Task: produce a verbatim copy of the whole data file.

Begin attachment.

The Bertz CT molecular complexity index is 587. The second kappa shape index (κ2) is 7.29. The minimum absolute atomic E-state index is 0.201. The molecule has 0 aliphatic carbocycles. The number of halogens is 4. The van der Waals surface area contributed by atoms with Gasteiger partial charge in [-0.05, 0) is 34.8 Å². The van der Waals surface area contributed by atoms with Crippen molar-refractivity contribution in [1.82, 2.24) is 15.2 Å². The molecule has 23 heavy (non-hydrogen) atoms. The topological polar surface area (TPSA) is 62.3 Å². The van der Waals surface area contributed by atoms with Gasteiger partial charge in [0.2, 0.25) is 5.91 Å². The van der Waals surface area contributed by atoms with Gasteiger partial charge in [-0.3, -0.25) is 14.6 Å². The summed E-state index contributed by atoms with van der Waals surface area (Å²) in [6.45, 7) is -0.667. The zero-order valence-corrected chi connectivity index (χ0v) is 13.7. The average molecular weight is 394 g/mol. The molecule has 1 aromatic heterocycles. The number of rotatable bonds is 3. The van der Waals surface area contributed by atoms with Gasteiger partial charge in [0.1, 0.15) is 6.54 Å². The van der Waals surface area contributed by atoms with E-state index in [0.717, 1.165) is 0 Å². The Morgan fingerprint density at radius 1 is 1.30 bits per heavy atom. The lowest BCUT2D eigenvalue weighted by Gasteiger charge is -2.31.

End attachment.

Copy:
The Bertz CT molecular complexity index is 587. The second kappa shape index (κ2) is 7.29. The minimum absolute atomic E-state index is 0.201. The molecule has 0 aliphatic carbocycles. The number of halogens is 4. The van der Waals surface area contributed by atoms with Gasteiger partial charge in [-0.05, 0) is 34.8 Å². The van der Waals surface area contributed by atoms with Crippen molar-refractivity contribution in [1.82, 2.24) is 15.2 Å². The molecule has 23 heavy (non-hydrogen) atoms. The topological polar surface area (TPSA) is 62.3 Å². The van der Waals surface area contributed by atoms with Gasteiger partial charge in [0.2, 0.25) is 5.91 Å². The van der Waals surface area contributed by atoms with Gasteiger partial charge in [-0.3, -0.25) is 14.6 Å². The summed E-state index contributed by atoms with van der Waals surface area (Å²) in [6.45, 7) is -0.667. The zero-order valence-corrected chi connectivity index (χ0v) is 13.7. The average molecular weight is 394 g/mol. The molecule has 1 aromatic heterocycles. The number of rotatable bonds is 3. The van der Waals surface area contributed by atoms with Gasteiger partial charge in [0.1, 0.15) is 6.54 Å². The van der Waals surface area contributed by atoms with E-state index in [0.717, 1.165) is 0 Å². The Morgan fingerprint density at radius 1 is 1.30 bits per heavy atom. The lowest BCUT2D eigenvalue weighted by Gasteiger charge is -2.31.